The benefits of Policy Performance Bonds, 2014

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There are a number of benefits of Policy Performance Bonds, created from just a simple step of adding an interest-linked sustainability target—agreed between investor and investee—to a sovereign, municipal, or corporate bond contract.

  1. Potentially reduced or zero interest rates for governments and business if the sustainability target is met.
  • An investor in an index-linked forest bond (PPB), such as for the Brazilian or Peruvian Amazon, receives an excess return if the state, municipality, or forestry company (issuers of the bond) fail to reforest in 16 years’ time to the level of forestation in 1990. With the bonds paying an interest rate of twice the annualized gap, in 16 years hence, if forestation is the same as today, the bonds are paying 16%. If forestation increases by 0.5% a year or more, then the bonds pay no interest.
  1. Investment finance for governments to spend on any local needs—including non-revenue producing services and in developing countries.
  • The London congestion tax is reported to have reduced transport-related carbon emissions in the city by 16%. This is a potential PPB interim target achieved largely by regulation rather than investment. Issuing a municipal bond linked to this emissions target would potentially free low-interest government investment for health, education, public infrastructure, and other needs.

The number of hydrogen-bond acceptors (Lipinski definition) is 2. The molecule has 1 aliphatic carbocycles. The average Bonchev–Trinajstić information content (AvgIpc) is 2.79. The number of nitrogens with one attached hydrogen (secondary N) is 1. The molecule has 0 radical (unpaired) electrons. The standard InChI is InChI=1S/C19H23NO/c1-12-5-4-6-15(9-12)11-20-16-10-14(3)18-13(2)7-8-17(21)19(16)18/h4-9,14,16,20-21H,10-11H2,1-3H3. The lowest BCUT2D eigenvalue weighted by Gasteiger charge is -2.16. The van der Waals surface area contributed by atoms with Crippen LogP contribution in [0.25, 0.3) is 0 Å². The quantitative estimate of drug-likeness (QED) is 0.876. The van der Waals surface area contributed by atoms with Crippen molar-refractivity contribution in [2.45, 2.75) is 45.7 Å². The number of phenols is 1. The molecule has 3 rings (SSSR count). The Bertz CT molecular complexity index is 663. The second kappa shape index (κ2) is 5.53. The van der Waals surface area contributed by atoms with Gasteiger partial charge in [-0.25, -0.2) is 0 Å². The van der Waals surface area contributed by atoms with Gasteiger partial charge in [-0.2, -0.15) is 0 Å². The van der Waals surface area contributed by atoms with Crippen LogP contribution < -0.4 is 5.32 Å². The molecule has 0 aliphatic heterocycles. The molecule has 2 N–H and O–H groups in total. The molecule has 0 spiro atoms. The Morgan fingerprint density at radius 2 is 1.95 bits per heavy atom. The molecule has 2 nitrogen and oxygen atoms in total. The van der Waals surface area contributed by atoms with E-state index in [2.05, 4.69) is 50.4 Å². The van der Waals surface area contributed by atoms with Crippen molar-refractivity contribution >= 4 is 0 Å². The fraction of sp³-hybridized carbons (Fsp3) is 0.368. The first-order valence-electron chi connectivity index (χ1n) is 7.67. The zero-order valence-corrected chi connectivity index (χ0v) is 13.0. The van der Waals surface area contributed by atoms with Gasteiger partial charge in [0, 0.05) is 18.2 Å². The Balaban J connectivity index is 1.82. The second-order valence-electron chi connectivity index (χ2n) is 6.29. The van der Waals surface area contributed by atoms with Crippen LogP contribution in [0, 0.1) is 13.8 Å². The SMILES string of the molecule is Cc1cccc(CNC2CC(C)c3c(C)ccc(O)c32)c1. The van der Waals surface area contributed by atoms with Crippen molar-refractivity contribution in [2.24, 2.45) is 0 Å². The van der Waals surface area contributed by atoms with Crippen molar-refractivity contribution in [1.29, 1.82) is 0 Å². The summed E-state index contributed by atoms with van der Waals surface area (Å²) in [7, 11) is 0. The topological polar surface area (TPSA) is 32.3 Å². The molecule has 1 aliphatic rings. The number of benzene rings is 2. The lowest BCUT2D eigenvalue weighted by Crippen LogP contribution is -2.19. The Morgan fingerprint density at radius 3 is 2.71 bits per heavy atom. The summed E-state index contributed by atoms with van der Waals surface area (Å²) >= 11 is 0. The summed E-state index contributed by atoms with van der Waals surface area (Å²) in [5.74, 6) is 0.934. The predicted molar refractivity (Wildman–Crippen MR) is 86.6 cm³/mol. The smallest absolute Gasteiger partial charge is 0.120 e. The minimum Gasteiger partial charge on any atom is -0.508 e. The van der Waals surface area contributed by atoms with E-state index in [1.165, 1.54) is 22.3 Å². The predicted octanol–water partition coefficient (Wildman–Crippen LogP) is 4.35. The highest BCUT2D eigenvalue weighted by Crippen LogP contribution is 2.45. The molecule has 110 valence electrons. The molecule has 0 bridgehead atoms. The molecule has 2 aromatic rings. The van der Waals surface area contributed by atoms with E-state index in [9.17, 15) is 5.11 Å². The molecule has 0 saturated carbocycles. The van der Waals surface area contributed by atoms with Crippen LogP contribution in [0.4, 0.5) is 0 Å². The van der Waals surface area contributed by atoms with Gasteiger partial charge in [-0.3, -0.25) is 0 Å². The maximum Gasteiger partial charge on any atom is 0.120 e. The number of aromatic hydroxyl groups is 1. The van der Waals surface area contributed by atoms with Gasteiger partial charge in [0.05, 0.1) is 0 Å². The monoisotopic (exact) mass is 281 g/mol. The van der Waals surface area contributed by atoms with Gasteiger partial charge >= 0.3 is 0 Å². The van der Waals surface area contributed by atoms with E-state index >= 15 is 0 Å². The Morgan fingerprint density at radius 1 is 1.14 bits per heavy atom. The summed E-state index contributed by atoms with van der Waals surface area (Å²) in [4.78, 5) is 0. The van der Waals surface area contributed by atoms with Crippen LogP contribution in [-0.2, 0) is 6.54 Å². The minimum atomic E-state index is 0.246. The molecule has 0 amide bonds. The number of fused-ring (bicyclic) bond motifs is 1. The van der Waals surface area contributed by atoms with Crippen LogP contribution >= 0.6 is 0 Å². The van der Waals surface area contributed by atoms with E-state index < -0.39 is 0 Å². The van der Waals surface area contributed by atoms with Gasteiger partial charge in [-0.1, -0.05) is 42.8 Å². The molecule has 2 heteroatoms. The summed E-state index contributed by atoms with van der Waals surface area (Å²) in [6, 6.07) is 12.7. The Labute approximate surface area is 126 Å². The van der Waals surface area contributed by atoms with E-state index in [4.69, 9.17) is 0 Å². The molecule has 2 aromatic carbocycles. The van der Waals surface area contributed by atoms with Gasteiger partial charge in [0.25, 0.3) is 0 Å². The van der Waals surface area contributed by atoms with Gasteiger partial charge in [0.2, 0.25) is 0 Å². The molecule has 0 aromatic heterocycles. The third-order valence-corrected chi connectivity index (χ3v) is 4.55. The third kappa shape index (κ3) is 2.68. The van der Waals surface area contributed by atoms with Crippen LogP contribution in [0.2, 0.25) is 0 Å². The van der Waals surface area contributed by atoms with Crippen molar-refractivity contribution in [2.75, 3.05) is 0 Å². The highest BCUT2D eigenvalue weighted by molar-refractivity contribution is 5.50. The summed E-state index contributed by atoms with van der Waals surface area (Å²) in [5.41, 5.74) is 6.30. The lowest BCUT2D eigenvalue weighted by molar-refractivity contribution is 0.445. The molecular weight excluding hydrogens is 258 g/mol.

1. New investment opportunities, including for institutional investors, such as global pension funds and insurance.
  • By investing in a PPB portfolio, risk-reward is diversified. For example, the C40 mega-cities are setting ambitious green targets for carbon emissions and other resource use and environmental impacts. Creating a bond for part, or all, of the C40 index would spread fiscal, economic, socio-political, and green target-linked risk-reward. The C40 governance framework could also provide an underwriting facility from developed nations to favor much-needed investment in developing and emerging country cities.
  1. A hedging tool for investment portfolios.
  • Investors may choose to invest in low carbon energy in a region and also hedge with PPBs from the respective government, should the low carbon future fail to materialize.
  1. An incentive for governments and businesses to achieve ambitious longer-term sustainability targets.
  2. An investment strategy that can be implemented immediately and follows the path to 10 billion people living well by 2050.

August 2014, SNJ/CVG